Abby Geni’s credentials are impressive enough to catch any editor’s eye: graduate of the Iowa Writers’ Workshop, winner of the Glimmer Train Fiction Open, and was listed in 2010 Best American Short Stories—and her work comes with a raving endorsement from Dan Chaon.

But when Dan Smetanka received Geni’s short story collection, The Last Animal, from Laura Langlie—who, as he says, “seems to discover literary gems sitting by her koi pond in Brooklyn”—what caught his eye wasn’t her pedigree, but the distinct worlds her stories create: “[We see] a young boy watching the dissolution of his parents’ marriage on an ostrich farm in the desert; a scientist confronting the heartbreaking loss of a parent from Alzheimer’s while living in the natural history museum where they both worked; a young man grieving over his wife’s miscarriage who finds an outlet for comfort in their backyard garden and makes a surprising discovery on how to cherish living things,” says the Counterpoint editor-at-large. “The writer’s eye was both clear and tender, strong and empathetic.”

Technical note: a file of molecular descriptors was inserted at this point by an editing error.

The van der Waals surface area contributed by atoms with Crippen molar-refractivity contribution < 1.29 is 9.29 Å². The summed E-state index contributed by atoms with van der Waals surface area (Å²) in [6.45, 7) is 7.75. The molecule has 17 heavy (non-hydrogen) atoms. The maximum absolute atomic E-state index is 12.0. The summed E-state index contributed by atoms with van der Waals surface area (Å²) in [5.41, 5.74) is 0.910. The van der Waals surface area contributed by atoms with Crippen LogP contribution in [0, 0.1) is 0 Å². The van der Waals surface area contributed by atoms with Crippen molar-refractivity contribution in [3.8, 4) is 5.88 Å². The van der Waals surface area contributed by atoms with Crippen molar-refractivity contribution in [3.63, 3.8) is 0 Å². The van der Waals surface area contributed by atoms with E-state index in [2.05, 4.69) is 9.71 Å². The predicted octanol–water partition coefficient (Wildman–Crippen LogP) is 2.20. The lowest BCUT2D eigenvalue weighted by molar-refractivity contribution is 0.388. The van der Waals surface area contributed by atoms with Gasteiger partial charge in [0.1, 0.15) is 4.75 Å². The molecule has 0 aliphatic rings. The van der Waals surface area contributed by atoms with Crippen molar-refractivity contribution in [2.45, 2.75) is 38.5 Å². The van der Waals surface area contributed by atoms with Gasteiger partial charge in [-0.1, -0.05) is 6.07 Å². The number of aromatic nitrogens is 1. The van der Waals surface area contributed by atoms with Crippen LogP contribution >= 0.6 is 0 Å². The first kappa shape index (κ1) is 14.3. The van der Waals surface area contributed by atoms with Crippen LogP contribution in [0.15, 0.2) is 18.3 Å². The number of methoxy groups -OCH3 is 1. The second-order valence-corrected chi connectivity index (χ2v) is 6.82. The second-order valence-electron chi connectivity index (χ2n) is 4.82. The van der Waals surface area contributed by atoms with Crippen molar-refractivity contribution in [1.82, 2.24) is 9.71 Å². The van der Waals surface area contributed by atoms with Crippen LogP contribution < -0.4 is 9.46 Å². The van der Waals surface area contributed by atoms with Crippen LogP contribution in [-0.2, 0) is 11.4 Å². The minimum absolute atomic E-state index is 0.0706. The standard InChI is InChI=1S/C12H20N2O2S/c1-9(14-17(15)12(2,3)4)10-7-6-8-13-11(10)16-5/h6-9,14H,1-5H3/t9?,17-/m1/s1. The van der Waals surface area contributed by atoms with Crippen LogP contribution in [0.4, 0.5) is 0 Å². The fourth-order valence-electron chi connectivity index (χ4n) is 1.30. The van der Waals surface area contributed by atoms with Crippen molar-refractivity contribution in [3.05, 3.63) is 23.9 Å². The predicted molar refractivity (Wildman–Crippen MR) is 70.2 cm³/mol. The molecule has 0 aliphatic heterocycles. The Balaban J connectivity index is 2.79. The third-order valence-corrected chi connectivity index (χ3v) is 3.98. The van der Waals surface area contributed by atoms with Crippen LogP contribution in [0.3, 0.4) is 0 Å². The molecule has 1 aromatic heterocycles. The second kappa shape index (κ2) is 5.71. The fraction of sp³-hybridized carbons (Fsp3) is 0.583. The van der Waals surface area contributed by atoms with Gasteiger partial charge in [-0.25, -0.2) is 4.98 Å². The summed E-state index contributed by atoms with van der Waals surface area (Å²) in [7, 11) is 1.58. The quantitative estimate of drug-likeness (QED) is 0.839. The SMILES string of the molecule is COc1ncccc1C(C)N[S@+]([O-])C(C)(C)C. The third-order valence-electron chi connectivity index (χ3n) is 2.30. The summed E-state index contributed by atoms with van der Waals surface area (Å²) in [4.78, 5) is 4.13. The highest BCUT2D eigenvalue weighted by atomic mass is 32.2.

With her debut, Geni hopes to remind literary fiction fans of the ways in which nature is central to our lives. She says, “One of the great illusions of the human experience is that we are somehow outside of nature—beyond the food chain—that we are not animals ourselves. I hope to both explore and challenge that illusion.”

Geni’s live-and-let-live approach also extends to her writing routine, which ebbs and flows depending on her level of inspiration: “I only write when I know I’ve got juice. I know many authors who are able to sit down at the computer for a certain number of hours every day, rain or shine, but I’m not one of them. If the instinct isn’t there, I don’t push it.”